Academic Minute
5:00 am
Tue February 25, 2014

Dr. Nicholas Leadbeater, University of Connecticut – Dissolving Acids

In today’s Academic Minute, Dr. Nicholas Leadbeater of the University of Connecticut continues his examination of the chemistry of the show Breaking Bad. Today he discusses Walter White's use of acids to make evidence disappear. 

Nicholas Leadbeater is an associate professor of organic and inorganic chemistry at the University of Connecticut, where he heads the New Synthetic Methods Group. Leadbeater and the NSMG research cleaner and more efficient methods for creating synthetic materials. Dr. Leadbeater holds a Ph.D. from Cambridge University, where he was a research fellow until 1999.

About Dr. Leadbeater

Dr. Nicholas Leadbeater – Dissolving Acids

In the hit TV show “Breaking Bad”, disgruntled chemistry teacher Walter and his co-conspirators have to get rid of a dead body. Instead of just burying it in the ground out of sight, they decide to make it completely disappear. Walter’s accomplice Jesse decides to fill his bath tub with hydrofluoric acid and stick the corpse in there. The body does indeed start to disappear, but not before the bathtub also dissolves, then the floorboards, dropping the ghastly remains all over the corridor below.

So what went wrong? Well hydrofluoric acid, which is a solution of the chemical compound hydrogen fluoride in water, eats through many materials, the only real exceptions being some plastics. That’s why it is stored in plastic bottles and not glass bottles like many other acids. If Jesse had taken Walter’s advice and picked a plastic container and not the bath tub, the venture may have been more successful. Using hydrofluoric acid, Jesse also risked serious harm to himself, because the acid can pass unhindered through body tissue, causing deep burns, and once absorbed into blood through the skin, it also reacts with blood calcium and may cause a heart attack. Jesse would have been better off using a base rather than an acid. Sodium hydroxide, or lye as it’s often called, would be a much superior choice. It is much easier to handle, yet could still dissolve flesh and bone. And as it’s found in many common drain cleaners, it won’t dissolve the bath tub. So even though acids are often thought of as the most dangerous chemicals, their opposites, bases, can be just as destructive over time.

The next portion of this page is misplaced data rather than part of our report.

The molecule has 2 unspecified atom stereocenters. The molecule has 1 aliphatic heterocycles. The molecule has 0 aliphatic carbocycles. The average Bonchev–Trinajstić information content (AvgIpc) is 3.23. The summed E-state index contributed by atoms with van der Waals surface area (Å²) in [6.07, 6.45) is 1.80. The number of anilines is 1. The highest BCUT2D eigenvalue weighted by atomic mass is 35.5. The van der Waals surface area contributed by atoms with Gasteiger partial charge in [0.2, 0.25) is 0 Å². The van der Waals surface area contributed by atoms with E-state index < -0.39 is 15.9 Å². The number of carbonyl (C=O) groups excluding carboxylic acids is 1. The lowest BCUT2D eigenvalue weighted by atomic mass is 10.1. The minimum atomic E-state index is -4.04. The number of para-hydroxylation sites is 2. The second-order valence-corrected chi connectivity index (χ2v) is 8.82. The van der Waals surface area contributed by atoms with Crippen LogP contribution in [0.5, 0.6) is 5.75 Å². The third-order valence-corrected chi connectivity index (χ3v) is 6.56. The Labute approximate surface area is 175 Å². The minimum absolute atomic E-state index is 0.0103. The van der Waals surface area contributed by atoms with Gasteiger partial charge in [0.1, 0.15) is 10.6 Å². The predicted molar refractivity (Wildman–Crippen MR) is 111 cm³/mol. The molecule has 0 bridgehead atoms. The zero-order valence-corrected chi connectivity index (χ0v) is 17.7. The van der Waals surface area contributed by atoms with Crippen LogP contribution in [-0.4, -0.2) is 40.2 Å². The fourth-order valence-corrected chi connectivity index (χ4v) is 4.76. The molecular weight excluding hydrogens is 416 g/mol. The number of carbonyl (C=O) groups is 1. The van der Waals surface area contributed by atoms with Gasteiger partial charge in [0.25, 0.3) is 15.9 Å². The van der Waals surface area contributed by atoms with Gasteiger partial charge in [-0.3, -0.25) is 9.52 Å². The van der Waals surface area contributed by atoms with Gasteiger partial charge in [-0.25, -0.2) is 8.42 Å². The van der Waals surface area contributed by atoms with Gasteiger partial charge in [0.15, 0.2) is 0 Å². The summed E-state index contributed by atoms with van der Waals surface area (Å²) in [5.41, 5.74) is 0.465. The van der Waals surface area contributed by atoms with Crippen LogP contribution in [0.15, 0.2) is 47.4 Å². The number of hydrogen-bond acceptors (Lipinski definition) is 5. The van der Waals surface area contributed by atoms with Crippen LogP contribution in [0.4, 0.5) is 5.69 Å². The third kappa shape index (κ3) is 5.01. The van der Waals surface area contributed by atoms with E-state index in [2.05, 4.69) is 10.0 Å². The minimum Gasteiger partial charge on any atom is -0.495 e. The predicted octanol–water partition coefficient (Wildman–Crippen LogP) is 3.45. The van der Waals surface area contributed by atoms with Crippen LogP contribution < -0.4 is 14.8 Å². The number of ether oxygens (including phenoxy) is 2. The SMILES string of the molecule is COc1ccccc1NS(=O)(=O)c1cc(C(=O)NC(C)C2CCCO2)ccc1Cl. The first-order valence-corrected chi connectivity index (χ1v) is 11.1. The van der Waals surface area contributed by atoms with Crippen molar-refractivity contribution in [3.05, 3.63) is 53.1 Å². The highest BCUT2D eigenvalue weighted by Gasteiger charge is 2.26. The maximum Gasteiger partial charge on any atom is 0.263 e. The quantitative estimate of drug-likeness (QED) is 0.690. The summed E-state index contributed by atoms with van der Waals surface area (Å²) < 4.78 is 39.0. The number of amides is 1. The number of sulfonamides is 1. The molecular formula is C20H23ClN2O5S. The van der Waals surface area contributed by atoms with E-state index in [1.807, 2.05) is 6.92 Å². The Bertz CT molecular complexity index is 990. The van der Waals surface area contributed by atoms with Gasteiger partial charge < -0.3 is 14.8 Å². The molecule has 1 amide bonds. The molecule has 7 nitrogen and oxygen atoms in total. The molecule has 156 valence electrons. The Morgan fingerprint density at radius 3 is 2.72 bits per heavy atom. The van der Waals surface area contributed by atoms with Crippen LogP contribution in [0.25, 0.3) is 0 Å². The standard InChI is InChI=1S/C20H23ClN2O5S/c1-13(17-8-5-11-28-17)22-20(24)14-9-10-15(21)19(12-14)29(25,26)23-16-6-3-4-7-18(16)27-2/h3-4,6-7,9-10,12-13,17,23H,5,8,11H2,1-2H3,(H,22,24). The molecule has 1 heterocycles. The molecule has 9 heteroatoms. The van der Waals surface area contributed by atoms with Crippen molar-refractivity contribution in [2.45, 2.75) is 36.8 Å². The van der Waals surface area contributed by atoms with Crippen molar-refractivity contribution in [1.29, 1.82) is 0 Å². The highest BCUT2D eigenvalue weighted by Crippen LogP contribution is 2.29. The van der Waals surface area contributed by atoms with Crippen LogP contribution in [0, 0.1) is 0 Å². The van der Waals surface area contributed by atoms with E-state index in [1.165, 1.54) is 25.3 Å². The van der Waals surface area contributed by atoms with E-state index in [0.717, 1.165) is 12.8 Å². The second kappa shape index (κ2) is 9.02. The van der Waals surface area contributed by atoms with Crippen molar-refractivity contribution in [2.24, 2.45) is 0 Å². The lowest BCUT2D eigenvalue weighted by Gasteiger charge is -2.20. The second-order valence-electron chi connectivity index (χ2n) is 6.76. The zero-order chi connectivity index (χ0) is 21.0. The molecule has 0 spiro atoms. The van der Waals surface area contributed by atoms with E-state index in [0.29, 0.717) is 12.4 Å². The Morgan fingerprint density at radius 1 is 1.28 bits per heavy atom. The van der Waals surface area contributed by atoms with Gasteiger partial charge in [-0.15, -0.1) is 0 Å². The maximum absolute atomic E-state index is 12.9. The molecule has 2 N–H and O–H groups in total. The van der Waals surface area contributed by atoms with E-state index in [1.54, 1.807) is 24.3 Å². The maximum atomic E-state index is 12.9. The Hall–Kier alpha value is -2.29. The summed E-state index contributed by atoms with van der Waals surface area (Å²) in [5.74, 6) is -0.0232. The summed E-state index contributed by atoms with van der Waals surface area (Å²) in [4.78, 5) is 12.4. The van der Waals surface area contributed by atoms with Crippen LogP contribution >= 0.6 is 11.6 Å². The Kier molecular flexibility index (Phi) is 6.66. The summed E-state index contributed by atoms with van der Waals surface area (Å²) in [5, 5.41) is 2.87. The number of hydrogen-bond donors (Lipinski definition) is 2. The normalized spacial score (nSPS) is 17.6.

Production support for the Academic Minute comes from Newman’s Own, giving all profits to charity and pursuing the common good for over 30 years, and from Mount Holyoke College.

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